Padilla announces pathway to citizenship for essential workers in first bill as senator


WASHINGTON, D.C. (KTXL) –  U.S. Senator Alex Padilla announced his first bill Friday, which would provide a pathway to citizenship for essential workers.

Both of Padilla’s parents immigrated to the United States from Mexico. His father worked as a short-order cook and his mother worked as a housekeeper, he said, both jobs that would be deemed essential work during the COVID-19 crisis.

Earlier this month, Padilla announced he will serve as the Chairman of the Senate Judiciary Committee’s Immigration, Citizenship, and Border Safety Subcommittee.

Padilla’s Citizenship for Essential Workers Act would create an expedited pathway to citizenship for the over 5 million essential workers without permanent legal status, a news release from his office said.

Padilla’s office says the bill provides undocumented essential workers with a fast, accessible, and secure path to citizenship, beginning with immediate adjustment of status to legal permanent resident.

The bill was introduced Rep. Joaquin Castro, D-Texas, Sen. Elizabeth Warren, D-Massachusetts and California Rep. Ted Lieu D-Torrance.

“The essential workers that have worked so heroically on the front lines during the pandemic include more than 5 million undocumented immigrants. These heroes have risked their health and their lives to keep our communities safe and our economy moving and they have earned a pathway to citizenship,” Padilla said in the release.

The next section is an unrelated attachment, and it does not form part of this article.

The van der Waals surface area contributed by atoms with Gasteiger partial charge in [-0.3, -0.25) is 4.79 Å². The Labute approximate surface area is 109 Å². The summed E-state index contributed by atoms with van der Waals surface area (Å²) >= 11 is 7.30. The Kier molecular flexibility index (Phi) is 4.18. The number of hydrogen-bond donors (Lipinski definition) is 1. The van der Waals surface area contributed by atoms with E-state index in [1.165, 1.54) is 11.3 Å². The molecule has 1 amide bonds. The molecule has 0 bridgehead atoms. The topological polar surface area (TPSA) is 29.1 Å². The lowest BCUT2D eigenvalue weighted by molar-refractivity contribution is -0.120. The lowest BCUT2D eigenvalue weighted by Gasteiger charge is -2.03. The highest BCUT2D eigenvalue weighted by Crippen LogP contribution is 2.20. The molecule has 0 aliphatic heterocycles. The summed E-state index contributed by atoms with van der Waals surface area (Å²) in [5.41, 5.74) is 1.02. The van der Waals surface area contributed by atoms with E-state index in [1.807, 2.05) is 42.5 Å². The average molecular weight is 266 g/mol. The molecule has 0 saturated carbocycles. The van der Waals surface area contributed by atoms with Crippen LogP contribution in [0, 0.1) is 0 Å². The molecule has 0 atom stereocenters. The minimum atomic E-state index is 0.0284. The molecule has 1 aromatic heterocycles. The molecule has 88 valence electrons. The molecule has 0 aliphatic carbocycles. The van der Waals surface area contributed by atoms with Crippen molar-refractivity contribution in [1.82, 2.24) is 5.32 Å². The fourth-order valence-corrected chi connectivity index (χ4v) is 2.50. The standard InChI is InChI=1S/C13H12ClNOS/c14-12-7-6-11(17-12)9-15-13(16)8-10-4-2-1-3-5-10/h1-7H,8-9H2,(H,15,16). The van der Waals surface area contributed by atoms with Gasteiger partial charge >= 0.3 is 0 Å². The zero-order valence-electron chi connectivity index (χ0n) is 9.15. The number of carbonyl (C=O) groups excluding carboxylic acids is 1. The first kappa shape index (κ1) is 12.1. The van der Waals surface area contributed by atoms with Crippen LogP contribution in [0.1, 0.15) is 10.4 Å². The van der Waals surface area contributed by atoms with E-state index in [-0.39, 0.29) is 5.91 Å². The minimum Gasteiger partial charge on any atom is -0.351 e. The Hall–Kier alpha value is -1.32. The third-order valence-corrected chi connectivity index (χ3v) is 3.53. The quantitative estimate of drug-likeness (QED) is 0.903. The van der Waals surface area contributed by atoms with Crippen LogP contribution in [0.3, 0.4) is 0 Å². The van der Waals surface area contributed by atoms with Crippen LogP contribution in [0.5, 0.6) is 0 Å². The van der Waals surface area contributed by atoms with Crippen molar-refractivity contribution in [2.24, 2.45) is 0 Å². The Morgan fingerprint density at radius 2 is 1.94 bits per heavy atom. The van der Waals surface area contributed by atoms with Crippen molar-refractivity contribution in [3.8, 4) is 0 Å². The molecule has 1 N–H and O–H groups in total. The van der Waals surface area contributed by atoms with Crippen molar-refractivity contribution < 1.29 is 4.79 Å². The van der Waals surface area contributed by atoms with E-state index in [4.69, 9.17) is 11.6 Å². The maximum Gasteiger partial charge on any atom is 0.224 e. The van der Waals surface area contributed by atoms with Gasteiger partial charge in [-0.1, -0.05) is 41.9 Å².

Padilla’s office provided a fact sheet for the bill here.

“The grapes, bell peppers, lettuce and other fruits and vegetables that my family makes sure other Americans have to eat can’t be harvested through Zoom. For nearly an entire year, farm workers have risked their lives to produce our food in the pandemic,” Leydy Rangel, a DACA recipient and daughter of farmworkers in California, said in a statement provided by Padilla’s office. “Laboring through COVID is risky enough—death rates due to COVID have been worse for farm workers and other essential workers than other populations, but undocumented farm worker families like mine face another menace—our lack of legal status.” 

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